(NEW YORK) – Thanks to a team of researchers, the secret to reversing paralysis in dogs lies not under their noses, but rather, in them.
Scientists at the Welcome Trust-MRC Stem Cell Institute have concluded that by taking dogs with injured spinal cords and injecting them with cells from their noses, they were able to successfully improve their back leg usage when, at the beginning of the study, these dogs could not use their back legs to walk, and could not feel pain in their back legs.
Biologists were able to avoid the prospect of using stem cells by removing olfactory cells from the linings of the dogs’ noses, and grew them in a Petri dish. These olfactory cells are special because they can envelop cells from the central nervous system that are actually able to regenerate or self-repair, whereas other central nervous system cells are not able to do so.
“Our findings are extremely exciting because they show for the first time that transplanting these types of cell into a severely damaged cord can bring about significant improvement”, said Professor Robin Franklin, regeneration biologist and co-author of the study.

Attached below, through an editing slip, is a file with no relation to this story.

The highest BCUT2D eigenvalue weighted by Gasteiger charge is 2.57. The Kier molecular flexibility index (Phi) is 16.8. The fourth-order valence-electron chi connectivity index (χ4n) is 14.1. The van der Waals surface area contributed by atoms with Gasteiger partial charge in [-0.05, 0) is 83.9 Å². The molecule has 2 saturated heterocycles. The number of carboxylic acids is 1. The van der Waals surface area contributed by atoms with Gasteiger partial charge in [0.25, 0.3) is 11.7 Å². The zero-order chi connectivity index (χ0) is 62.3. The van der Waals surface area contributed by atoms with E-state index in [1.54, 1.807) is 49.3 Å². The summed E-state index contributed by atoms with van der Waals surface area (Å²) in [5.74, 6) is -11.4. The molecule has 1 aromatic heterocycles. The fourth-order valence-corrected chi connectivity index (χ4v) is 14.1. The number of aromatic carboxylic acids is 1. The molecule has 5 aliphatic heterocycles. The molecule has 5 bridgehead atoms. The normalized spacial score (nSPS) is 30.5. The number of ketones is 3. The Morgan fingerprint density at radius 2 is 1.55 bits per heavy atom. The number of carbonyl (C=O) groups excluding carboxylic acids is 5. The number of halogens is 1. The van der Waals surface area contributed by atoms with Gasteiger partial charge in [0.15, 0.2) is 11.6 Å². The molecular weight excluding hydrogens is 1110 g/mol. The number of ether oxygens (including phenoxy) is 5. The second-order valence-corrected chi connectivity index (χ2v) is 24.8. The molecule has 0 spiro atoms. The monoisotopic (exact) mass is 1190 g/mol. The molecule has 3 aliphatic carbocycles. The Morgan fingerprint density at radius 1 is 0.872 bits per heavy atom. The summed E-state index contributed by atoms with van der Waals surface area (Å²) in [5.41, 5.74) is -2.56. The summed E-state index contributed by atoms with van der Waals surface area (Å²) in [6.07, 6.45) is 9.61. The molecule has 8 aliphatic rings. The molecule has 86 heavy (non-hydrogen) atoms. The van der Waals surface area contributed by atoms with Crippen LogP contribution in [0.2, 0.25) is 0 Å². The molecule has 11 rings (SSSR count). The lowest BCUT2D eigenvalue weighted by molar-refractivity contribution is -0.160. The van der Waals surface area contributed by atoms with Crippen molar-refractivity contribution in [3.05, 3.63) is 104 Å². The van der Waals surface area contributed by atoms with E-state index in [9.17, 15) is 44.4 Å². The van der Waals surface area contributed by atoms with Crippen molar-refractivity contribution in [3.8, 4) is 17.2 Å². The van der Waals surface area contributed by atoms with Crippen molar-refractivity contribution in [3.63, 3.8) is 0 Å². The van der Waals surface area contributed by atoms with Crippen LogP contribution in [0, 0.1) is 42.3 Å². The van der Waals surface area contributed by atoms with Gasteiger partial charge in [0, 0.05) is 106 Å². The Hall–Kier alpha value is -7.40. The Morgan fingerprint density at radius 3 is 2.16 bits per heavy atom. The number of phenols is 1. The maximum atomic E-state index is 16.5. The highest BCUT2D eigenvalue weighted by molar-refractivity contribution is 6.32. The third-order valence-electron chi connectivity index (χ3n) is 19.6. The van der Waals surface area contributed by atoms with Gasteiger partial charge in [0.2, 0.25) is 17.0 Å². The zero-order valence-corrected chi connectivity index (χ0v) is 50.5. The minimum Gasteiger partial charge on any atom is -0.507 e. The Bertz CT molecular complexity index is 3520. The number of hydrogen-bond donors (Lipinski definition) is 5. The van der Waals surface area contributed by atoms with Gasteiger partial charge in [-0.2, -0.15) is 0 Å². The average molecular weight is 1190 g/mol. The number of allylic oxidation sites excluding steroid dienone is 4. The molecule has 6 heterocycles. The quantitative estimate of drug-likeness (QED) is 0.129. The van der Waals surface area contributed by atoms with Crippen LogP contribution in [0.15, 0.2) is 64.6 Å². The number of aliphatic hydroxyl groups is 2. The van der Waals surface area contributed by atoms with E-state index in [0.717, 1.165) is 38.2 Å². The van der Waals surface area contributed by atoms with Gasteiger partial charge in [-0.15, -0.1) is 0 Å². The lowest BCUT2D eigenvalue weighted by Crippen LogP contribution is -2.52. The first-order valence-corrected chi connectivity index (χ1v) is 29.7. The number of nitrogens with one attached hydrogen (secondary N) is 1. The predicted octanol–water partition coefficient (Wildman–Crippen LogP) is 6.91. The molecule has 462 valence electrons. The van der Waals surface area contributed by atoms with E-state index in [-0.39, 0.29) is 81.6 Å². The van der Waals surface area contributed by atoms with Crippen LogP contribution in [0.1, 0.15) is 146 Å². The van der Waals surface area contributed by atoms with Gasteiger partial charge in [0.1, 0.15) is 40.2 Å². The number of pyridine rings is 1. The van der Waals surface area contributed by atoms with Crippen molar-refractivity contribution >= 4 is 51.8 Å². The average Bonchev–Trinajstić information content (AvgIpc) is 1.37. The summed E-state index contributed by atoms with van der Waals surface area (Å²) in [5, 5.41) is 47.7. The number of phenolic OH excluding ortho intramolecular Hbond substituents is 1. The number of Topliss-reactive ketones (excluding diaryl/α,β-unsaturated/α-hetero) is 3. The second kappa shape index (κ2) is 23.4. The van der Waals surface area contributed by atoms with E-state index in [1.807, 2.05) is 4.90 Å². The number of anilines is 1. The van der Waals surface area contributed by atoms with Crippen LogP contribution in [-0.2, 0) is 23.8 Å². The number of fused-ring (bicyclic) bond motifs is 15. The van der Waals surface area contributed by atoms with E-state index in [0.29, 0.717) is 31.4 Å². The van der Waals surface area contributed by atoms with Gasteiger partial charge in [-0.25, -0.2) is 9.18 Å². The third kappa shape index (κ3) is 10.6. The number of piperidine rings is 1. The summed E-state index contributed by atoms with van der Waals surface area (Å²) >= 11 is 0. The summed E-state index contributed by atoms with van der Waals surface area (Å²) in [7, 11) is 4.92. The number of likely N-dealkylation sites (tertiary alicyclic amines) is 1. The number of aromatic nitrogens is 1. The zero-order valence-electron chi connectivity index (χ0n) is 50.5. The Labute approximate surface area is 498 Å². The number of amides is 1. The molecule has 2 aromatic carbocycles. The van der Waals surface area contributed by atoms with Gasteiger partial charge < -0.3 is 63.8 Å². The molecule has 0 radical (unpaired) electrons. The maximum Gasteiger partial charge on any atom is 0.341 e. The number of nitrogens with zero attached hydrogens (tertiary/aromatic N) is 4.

The team conducted the study by taking 34 dogs that were experiencing lower spinal cord injuries, and injected 23 of them with nose cells, giving the rest a placebo. Many of the dogs treated with nose cells showed improvement in coordination between their front and back legs, with a harness present.
While this nose cell treatment advances the path towards finding an effective treatment for human spinal cord injuries, there is still more work to be done. The study showed no improvement in the long nerve connection between the brain and the spinal cord, something necessary in humans for walking, hand and leg control, sexual function, bowel and bladder control, pain sensation, and temperature control.
Copyright 2012 ABC News Radio